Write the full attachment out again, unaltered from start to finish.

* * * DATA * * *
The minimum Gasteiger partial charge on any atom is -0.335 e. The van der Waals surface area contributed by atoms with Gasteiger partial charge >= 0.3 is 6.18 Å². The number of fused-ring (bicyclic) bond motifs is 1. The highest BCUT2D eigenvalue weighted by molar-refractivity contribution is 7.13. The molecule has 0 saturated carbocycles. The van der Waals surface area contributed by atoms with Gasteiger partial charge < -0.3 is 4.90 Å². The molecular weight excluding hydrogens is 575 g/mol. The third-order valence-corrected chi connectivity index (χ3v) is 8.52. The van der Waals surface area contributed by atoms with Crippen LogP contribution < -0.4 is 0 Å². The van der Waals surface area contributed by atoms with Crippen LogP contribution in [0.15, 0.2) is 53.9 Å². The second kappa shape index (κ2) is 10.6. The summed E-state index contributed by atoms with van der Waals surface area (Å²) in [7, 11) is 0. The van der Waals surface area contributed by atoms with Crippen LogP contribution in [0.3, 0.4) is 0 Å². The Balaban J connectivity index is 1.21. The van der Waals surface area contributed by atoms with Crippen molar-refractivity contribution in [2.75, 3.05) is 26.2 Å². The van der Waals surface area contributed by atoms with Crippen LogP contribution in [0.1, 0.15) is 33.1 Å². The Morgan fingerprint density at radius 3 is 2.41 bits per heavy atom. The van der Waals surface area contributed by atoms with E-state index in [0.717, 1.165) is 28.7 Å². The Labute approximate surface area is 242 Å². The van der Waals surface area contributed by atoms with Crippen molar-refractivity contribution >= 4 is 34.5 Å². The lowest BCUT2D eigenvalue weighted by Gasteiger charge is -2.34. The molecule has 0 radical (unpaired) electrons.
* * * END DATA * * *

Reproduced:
The minimum Gasteiger partial charge on any atom is -0.335 e. The van der Waals surface area contributed by atoms with Gasteiger partial charge >= 0.3 is 6.18 Å². The number of fused-ring (bicyclic) bond motifs is 1. The highest BCUT2D eigenvalue weighted by molar-refractivity contribution is 7.13. The molecule has 0 saturated carbocycles. The van der Waals surface area contributed by atoms with Gasteiger partial charge < -0.3 is 4.90 Å². The molecular weight excluding hydrogens is 575 g/mol. The third-order valence-corrected chi connectivity index (χ3v) is 8.52. The van der Waals surface area contributed by atoms with Crippen LogP contribution < -0.4 is 0 Å². The van der Waals surface area contributed by atoms with Crippen LogP contribution in [0.15, 0.2) is 53.9 Å². The second kappa shape index (κ2) is 10.6. The summed E-state index contributed by atoms with van der Waals surface area (Å²) in [7, 11) is 0. The van der Waals surface area contributed by atoms with Crippen LogP contribution in [0.3, 0.4) is 0 Å². The Balaban J connectivity index is 1.21. The van der Waals surface area contributed by atoms with Crippen molar-refractivity contribution in [2.75, 3.05) is 26.2 Å². The van der Waals surface area contributed by atoms with Crippen LogP contribution in [0.1, 0.15) is 33.1 Å². The Morgan fingerprint density at radius 3 is 2.41 bits per heavy atom. The van der Waals surface area contributed by atoms with E-state index in [0.717, 1.165) is 28.7 Å². The Labute approximate surface area is 242 Å². The van der Waals surface area contributed by atoms with Crippen molar-refractivity contribution >= 4 is 34.5 Å². The lowest BCUT2D eigenvalue weighted by Gasteiger charge is -2.34. The molecule has 0 radical (unpaired) electrons.